According to a statement released by the spokesperson of Texas Republican Senator Ted Cruz, there is a bill in the works to repeal certain provisions on cryptocurrencies (including the definition of a broker) in Biden’s recently enacted 1.2 trillion dollar Infrastructure Bill.
“Broker”, the mistake in the Infrastructure Bill
Specifically, the senator would like to remove the paragraph defining the reporting requirements for “brokers” in the digital asset sector.
In fact, this attempt was already made in August in the Senate with an ad hoc amendment, which was then scuttled. Now Ted Cruz is trying again with a law.
The infrastructure package was signed on Monday by US President Joe Biden.
But the cryptocurrency world is in turmoil because of some of its provisions, which would be considered punitive for the sector.
Senator Cruz stated:
“As a deliberative body, the Senate should have done its job and held hearings to properly understand the consequences of legislating on this emerging industry before we risked the livelihoods and privacy of participating Americans”.
He then concluded:
“I urge my colleagues in the Senate to repeal this harmful language that will create regulatory uncertainty and in turn an unnecessary barrier to innovation”.
Infrastructure Bill hits the crypto world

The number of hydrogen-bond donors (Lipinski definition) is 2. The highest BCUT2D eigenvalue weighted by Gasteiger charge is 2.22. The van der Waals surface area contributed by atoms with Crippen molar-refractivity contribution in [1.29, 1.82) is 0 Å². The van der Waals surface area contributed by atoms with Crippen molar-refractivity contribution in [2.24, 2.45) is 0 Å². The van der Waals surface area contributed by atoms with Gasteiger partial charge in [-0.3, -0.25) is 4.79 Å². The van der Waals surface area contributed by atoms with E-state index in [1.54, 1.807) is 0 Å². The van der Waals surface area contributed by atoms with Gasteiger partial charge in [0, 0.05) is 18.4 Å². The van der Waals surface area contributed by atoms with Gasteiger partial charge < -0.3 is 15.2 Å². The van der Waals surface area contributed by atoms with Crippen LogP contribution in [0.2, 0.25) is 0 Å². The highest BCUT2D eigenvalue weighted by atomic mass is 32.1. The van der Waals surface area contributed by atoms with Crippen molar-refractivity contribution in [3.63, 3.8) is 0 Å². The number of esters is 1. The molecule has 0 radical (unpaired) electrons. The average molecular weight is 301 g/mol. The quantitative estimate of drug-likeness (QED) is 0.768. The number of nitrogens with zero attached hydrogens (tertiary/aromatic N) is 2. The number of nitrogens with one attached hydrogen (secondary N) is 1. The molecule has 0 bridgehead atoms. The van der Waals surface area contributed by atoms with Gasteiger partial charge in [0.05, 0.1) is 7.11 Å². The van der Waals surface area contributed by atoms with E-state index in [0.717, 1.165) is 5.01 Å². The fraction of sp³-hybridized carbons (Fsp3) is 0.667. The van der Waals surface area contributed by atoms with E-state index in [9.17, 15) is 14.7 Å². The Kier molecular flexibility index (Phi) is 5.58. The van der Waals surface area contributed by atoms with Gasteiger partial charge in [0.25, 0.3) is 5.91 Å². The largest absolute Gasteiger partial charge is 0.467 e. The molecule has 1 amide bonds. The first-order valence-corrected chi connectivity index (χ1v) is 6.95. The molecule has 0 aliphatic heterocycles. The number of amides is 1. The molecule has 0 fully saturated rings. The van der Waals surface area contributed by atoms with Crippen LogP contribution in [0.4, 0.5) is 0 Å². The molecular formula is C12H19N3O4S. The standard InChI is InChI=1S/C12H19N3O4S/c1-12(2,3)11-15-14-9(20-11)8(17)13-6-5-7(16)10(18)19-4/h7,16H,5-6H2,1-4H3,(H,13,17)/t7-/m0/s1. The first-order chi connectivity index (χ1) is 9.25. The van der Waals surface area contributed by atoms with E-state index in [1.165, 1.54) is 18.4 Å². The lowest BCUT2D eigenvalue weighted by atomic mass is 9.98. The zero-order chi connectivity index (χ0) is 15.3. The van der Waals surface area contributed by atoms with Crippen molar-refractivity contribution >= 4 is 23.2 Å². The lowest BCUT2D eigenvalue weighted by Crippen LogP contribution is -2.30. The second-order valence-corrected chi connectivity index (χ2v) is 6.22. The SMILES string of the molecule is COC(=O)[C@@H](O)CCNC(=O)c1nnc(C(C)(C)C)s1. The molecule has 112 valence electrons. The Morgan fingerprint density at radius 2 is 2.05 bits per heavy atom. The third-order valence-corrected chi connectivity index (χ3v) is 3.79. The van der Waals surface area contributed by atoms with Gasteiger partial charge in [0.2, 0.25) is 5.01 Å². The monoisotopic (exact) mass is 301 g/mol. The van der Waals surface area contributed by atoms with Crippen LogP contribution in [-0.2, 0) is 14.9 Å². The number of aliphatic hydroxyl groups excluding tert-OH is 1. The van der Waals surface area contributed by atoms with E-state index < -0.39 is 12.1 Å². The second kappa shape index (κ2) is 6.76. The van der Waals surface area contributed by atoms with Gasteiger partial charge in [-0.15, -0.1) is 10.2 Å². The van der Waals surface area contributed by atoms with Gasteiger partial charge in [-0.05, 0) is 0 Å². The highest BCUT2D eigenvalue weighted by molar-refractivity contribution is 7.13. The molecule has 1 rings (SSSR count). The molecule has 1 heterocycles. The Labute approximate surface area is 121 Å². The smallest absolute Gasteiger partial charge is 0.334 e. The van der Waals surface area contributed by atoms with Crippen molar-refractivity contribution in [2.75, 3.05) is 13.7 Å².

The Infrastructure Bill, a massive $1.2 trillion public works plan over the next ten years, also contains some provisions on cryptocurrency taxation and regulation, which the cryptocurrency world has heavily criticized.
The bill envisages a cryptocurrency taxation plan of around $28 billion.
But what is generating the most heated discussions is the provision that would include cryptocurrency exchanges among financial brokers. It is this provision that Senator Ted Cruz would like to repeal.
The provision requiring exchanges to report all transactions over $10,000 to the IRS (US tax agency) is also unconstitutional.
Dr Amber Ghaddar, co-founder of DeFi startup AllianceBlock, strongly criticized the measure, asserting that the cryptocurrency world has a very different infrastructure from traditional finance and, therefore, applying rules that apply to traditional finance to the crypto sector
“shows a lack of understanding on the part of the government”.